One of the most difficult things about relinquishing control is that we don’t always know when we’re being controlling. Letting your husband know how little regard you have for his ideas is the most dangerous and subtle form of control.
When you squash your husband’s ideas you are telling him you don’t trust him.
Without trust there can be no intimacy.
Therefore, one of the keys to relinquishing control is to respect your husband’s thinking.
Your husband may make a pronouncement that sounds silly. He’s human and he deserves the space to think about things, concoct crazy schemes, and make mistakes, just as you do.
We all need the freedom to muse out loud about whatever it is we’re thinking. So, the first step in respecting your husband’s thinking is to let him think out loud without criticizing, laughing at, dismissing, or insulting him.
Instead, say with as much kindness and sincerity as you can muster , “Whatever you think” when he is telling you his ideas.
For instance, if he comes up with a nutty thought that he should change jobs, and this strikes terror in your heart, you say, “Whatever you think.”
If he says he thinks the kids should learn how to ski, and this sounds dangerous to you, say, “Whatever you think.”
If he says he thinks the two of you should go out to dinner, and you think you should save money and eat at home, say, “Whatever you think.”
Even if you think what he’s saying is lunacy, respond by reminding him that you respect what he thinks.
Practice saying, “Whatever you think” repeatedly because it’s difficult to form those words when you really need them most.
For best results, use this phrase exactly like you see it here.
I’ve heard variations on this phrase such as “It’s up to you,” “What do you think?” “That’s for you to decide” and “Whatever you want,” but none of these communicates both implicit trust in his thinking and a healthy detachment from his problems as well as “Whatever you think.”
Of course, this phrase also implies that you agree with whatever he thinks, which means you’re going to end up agreeing to a lot of things that you never would have before.
It’s not as dangerous as it sounds— all you’re really doing is allowing your man to be himself.
Sometimes your husband’s ideas will materialize and sometimes they won’t. But if you trust him —and respect his ideas rather than trying to control what actually comes to fruition— I guarantee that you will be one step closer to fostering intimacy with your husband.
He may lose money. He may make you late. The kids might get bruised knees.
He may make a mess, or lose his job or let the bills go so long that the water gets turned off.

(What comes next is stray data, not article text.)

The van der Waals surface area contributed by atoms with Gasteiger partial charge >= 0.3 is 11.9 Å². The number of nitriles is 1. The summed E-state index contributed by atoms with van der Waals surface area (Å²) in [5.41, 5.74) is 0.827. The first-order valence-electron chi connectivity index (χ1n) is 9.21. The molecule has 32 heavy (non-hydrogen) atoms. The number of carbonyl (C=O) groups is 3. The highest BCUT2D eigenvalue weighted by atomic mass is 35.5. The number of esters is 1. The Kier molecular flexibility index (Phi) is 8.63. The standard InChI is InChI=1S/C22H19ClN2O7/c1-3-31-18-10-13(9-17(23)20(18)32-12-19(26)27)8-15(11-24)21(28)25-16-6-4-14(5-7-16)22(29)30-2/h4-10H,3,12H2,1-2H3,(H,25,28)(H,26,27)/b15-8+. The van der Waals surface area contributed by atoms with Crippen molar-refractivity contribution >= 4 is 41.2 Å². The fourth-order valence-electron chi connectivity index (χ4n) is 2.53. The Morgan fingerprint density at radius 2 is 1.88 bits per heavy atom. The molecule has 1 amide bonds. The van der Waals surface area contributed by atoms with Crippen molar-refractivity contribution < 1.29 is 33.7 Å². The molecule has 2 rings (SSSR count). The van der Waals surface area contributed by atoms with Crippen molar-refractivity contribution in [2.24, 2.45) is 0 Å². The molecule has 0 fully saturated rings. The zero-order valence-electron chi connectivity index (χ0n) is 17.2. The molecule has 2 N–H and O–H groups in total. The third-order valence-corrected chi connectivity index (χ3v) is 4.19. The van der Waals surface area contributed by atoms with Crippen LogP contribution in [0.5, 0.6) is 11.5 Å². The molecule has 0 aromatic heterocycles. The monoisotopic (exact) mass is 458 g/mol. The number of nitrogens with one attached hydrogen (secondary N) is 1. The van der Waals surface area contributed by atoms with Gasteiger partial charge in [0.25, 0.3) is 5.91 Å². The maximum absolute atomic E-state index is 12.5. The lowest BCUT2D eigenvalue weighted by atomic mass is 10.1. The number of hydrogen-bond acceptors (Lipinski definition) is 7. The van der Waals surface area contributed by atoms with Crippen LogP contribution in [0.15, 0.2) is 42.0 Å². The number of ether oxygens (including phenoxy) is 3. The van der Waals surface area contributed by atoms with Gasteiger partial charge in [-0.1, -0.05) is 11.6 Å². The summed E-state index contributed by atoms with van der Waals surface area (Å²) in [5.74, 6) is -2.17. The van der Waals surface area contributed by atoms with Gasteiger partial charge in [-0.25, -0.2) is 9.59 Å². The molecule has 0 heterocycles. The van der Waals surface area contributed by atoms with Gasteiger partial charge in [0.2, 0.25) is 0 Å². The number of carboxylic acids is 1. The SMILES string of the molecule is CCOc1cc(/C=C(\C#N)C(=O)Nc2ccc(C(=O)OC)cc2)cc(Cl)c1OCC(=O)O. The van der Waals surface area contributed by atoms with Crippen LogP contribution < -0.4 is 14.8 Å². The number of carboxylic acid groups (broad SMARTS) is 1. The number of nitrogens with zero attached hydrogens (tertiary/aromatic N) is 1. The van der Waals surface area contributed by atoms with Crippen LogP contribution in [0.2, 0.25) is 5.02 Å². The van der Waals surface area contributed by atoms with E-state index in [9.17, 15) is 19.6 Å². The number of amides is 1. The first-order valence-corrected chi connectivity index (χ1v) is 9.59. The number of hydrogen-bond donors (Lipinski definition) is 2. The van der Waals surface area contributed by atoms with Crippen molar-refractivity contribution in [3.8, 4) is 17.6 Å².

None of those situations is permanent, none of them is life threatening, and all of them are part of being human. They can certainly put a strain on your marriage, but they don’t have to.
You have the power to choose whether you fight about something for days or laugh about it for years.
Many of us harbor the illusion that when we reject disagreeable thoughts and ideas immediately, those thoughts die and never materialize into actions with unpleasant consequences.
We believe that we won’t have to deal with the financial uncertainty of a job change if we tell him it’s not a good idea.
We think we won’t have to be afraid for our children’s safety if we dismiss his idea of teaching them to ski.
We won’t have to watch our husband suffer and curse while repairing the plumbing himself if we give him “ the look” that lets him we know we don’t think he can do it.
The problem is that when your squash your husband’s ideas, you kill his spirit. When you disrespect your husband’s thinking, he feels rejected. You give him no choice but to believe that you already know what’s best and have complete veto power.
You are letting him know who is in charge: you.
He has that recurring thought, “Why bother?”
And you are left with feeling tired from shouldering all the responsibility.
But this vicious circle can be interrupted.
If you respond to your husband’s ideas with trust, he will feel a new level of responsibility .
If he says he can fix the plumbing himself, and you say, “whatever you think,” he will feel the full weight of the task on his shoulders and probably even some fear.
He will think more seriously about the task before deciding whether he wants to take it on.
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